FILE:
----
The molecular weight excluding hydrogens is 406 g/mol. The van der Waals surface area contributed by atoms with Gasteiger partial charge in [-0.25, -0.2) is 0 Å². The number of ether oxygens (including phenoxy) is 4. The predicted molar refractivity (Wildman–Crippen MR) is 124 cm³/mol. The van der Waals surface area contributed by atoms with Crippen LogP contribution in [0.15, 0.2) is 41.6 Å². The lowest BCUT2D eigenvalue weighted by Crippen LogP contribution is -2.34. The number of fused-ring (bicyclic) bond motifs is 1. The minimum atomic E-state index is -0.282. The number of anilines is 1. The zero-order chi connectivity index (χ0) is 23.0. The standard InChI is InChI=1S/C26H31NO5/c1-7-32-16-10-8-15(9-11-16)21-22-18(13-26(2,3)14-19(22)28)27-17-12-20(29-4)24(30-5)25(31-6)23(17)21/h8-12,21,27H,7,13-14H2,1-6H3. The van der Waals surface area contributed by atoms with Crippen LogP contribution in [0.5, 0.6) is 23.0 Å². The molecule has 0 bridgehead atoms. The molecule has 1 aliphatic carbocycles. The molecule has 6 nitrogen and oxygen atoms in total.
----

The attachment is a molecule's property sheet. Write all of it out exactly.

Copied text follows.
The molecular weight excluding hydrogens is 406 g/mol. The van der Waals surface area contributed by atoms with Gasteiger partial charge in [-0.25, -0.2) is 0 Å². The number of ether oxygens (including phenoxy) is 4. The predicted molar refractivity (Wildman–Crippen MR) is 124 cm³/mol. The van der Waals surface area contributed by atoms with Crippen LogP contribution in [0.15, 0.2) is 41.6 Å². The lowest BCUT2D eigenvalue weighted by Crippen LogP contribution is -2.34. The number of fused-ring (bicyclic) bond motifs is 1. The minimum atomic E-state index is -0.282. The number of anilines is 1. The zero-order chi connectivity index (χ0) is 23.0. The standard InChI is InChI=1S/C26H31NO5/c1-7-32-16-10-8-15(9-11-16)21-22-18(13-26(2,3)14-19(22)28)27-17-12-20(29-4)24(30-5)25(31-6)23(17)21/h8-12,21,27H,7,13-14H2,1-6H3. The van der Waals surface area contributed by atoms with Crippen LogP contribution in [0.5, 0.6) is 23.0 Å². The molecule has 0 bridgehead atoms. The molecule has 1 aliphatic carbocycles. The molecule has 6 nitrogen and oxygen atoms in total.